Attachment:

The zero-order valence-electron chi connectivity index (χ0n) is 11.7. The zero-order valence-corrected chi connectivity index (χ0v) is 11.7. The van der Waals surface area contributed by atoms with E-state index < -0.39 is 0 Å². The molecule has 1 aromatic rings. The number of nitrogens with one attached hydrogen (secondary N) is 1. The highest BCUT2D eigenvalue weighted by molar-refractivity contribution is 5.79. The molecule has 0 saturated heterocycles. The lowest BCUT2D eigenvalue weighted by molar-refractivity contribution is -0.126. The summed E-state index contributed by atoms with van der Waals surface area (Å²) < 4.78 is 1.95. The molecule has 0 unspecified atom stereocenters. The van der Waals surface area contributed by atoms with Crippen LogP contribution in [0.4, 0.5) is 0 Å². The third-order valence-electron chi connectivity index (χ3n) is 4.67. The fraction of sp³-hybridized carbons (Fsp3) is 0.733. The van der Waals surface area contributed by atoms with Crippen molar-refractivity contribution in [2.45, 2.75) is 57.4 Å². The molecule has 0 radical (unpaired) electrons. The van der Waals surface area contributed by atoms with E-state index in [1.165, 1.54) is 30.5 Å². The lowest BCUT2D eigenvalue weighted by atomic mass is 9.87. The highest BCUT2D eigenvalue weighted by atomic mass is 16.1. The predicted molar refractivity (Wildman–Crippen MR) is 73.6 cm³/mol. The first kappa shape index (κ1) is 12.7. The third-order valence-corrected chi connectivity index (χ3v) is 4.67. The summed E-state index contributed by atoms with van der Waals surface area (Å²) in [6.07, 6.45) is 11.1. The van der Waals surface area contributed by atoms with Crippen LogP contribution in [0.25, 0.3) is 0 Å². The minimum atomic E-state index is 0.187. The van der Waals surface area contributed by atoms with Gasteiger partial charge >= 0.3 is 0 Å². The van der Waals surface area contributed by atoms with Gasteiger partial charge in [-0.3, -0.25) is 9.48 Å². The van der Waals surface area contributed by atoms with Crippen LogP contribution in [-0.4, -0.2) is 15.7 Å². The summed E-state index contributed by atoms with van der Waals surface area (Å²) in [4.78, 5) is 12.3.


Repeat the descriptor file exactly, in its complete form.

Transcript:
The zero-order valence-electron chi connectivity index (χ0n) is 11.7. The zero-order valence-corrected chi connectivity index (χ0v) is 11.7. The van der Waals surface area contributed by atoms with E-state index < -0.39 is 0 Å². The molecule has 1 aromatic rings. The number of nitrogens with one attached hydrogen (secondary N) is 1. The highest BCUT2D eigenvalue weighted by molar-refractivity contribution is 5.79. The molecule has 0 saturated heterocycles. The lowest BCUT2D eigenvalue weighted by molar-refractivity contribution is -0.126. The summed E-state index contributed by atoms with van der Waals surface area (Å²) < 4.78 is 1.95. The molecule has 0 unspecified atom stereocenters. The van der Waals surface area contributed by atoms with Crippen LogP contribution in [0.4, 0.5) is 0 Å². The third-order valence-electron chi connectivity index (χ3n) is 4.67. The fraction of sp³-hybridized carbons (Fsp3) is 0.733. The van der Waals surface area contributed by atoms with Crippen molar-refractivity contribution in [2.45, 2.75) is 57.4 Å². The molecule has 0 radical (unpaired) electrons. The van der Waals surface area contributed by atoms with E-state index in [1.165, 1.54) is 30.5 Å². The lowest BCUT2D eigenvalue weighted by atomic mass is 9.87. The highest BCUT2D eigenvalue weighted by atomic mass is 16.1. The predicted molar refractivity (Wildman–Crippen MR) is 73.6 cm³/mol. The first kappa shape index (κ1) is 12.7. The third-order valence-corrected chi connectivity index (χ3v) is 4.67. The summed E-state index contributed by atoms with van der Waals surface area (Å²) in [6.07, 6.45) is 11.1. The van der Waals surface area contributed by atoms with Crippen LogP contribution in [0.25, 0.3) is 0 Å². The minimum atomic E-state index is 0.187. The van der Waals surface area contributed by atoms with Gasteiger partial charge >= 0.3 is 0 Å². The van der Waals surface area contributed by atoms with Gasteiger partial charge in [-0.3, -0.25) is 9.48 Å². The van der Waals surface area contributed by atoms with Crippen LogP contribution in [-0.4, -0.2) is 15.7 Å². The summed E-state index contributed by atoms with van der Waals surface area (Å²) in [4.78, 5) is 12.3.